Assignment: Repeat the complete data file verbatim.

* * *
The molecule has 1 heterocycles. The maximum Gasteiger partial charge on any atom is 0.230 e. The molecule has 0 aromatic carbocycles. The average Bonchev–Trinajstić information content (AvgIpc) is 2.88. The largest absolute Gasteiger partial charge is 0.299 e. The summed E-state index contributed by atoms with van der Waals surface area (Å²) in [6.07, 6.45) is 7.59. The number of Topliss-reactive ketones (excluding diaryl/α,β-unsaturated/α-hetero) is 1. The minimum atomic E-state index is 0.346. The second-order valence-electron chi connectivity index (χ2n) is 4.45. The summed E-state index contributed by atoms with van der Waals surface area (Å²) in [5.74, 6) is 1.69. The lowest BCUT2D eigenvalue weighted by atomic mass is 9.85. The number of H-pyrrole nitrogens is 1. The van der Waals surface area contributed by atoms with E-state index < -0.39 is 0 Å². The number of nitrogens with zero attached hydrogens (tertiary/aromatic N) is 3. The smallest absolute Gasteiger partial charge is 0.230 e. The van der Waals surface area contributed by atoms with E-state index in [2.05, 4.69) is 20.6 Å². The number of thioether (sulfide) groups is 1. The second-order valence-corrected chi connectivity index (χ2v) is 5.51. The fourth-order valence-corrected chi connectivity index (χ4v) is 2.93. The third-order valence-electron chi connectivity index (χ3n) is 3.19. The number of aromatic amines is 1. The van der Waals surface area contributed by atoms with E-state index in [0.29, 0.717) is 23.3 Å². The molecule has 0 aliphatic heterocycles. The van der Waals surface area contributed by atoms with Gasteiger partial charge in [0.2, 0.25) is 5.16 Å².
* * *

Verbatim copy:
The molecule has 1 heterocycles. The maximum Gasteiger partial charge on any atom is 0.230 e. The molecule has 0 aromatic carbocycles. The average Bonchev–Trinajstić information content (AvgIpc) is 2.88. The largest absolute Gasteiger partial charge is 0.299 e. The summed E-state index contributed by atoms with van der Waals surface area (Å²) in [6.07, 6.45) is 7.59. The number of Topliss-reactive ketones (excluding diaryl/α,β-unsaturated/α-hetero) is 1. The minimum atomic E-state index is 0.346. The second-order valence-electron chi connectivity index (χ2n) is 4.45. The summed E-state index contributed by atoms with van der Waals surface area (Å²) in [5.74, 6) is 1.69. The lowest BCUT2D eigenvalue weighted by atomic mass is 9.85. The number of H-pyrrole nitrogens is 1. The van der Waals surface area contributed by atoms with E-state index < -0.39 is 0 Å². The number of nitrogens with zero attached hydrogens (tertiary/aromatic N) is 3. The smallest absolute Gasteiger partial charge is 0.230 e. The van der Waals surface area contributed by atoms with E-state index in [2.05, 4.69) is 20.6 Å². The number of thioether (sulfide) groups is 1. The second-order valence-corrected chi connectivity index (χ2v) is 5.51. The fourth-order valence-corrected chi connectivity index (χ4v) is 2.93. The third-order valence-electron chi connectivity index (χ3n) is 3.19. The number of aromatic amines is 1. The van der Waals surface area contributed by atoms with E-state index in [0.29, 0.717) is 23.3 Å². The molecule has 0 aliphatic heterocycles. The van der Waals surface area contributed by atoms with Gasteiger partial charge in [0.2, 0.25) is 5.16 Å².